Tips For More Deep Sleep
Adopting a healthy sleep routine such as creating a sleep environment conducive to sleep, winding-down time, avoiding caffeine or alcohol close to bedtime will contribute to optimal restful sleep.
There are, however, a few additional steps listed below that may encourage more deep sleep.
- Allow yourself enough total sleep time.
- Exercise may increase deep sleep - recent research✓ shows vigorous exercise may improve the quality of deep sleep by increasing slow-wave stability.
- A warm bath an hour before bed - heating the body may promote deep sleep✓.
- Alter your diet - a diet low in fibre and high in saturated fat and sugar has been associated✓ with less deep sleep.
- Listen to 'binaural beats' - these beats are an 'illusion' created by the brain when you listen to two tones with slightly different frequencies. If specific frequencies are used, your brain waves can be induced to match that frequency. Some research✓ suggests that listening to delta wave 3-Hz binaural beats may help induce delta waves in the brain and, therefore, deep slow-wave sleep.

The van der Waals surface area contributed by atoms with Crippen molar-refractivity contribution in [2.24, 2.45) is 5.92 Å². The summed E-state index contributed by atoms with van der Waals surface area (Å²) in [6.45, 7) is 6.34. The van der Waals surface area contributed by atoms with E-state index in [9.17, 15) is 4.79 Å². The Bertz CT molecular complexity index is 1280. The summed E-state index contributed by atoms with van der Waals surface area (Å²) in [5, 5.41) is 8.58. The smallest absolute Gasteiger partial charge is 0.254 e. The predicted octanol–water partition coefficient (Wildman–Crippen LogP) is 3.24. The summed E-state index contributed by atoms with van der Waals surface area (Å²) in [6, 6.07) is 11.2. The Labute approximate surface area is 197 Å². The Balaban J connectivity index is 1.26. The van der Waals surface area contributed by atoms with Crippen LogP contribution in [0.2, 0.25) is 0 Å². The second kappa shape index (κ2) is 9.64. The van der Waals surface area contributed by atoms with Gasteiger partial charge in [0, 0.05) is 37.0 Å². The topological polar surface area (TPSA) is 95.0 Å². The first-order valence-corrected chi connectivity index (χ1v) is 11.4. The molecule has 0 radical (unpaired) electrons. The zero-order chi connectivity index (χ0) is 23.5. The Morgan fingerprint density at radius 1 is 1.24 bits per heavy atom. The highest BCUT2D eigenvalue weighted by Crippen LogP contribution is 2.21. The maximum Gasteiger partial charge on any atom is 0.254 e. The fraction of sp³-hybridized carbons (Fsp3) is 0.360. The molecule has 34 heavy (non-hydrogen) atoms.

Deep or slow-wave sleep plays a crucial role in brain health and function. The amount of time spent in this sleep stage will differ between individuals and at different times; however, the average deep sleep time for adults is approximately 1-1.5 hours per night.
Exercise, a healthy diet and adequate total sleep are some methods that can potentially promote deep sleep.
Frequently Asked Questions
How much deep sleep do you need?
How much deep sleep you need will range between individuals and depend on different factors; however, 1-1.5 hours of deep sleep is generally required for the average adult.
How to get more deep sleep?
Some steps can be followed to encourage deep sleep, including allowing yourself adequate total sleep time and adopting a healthy diet and exercise regime.
What is deep sleep?
Deep sleep occurs in the third stage of non-REM sleep and is also known as slow-wave sleep. It is the period where your heart rate, breathing and brain waves slow to their lowest levels and your muscles are relaxed. It is the time when your brain can restore and repair itself and plays a vital role in overall health and wellbeing.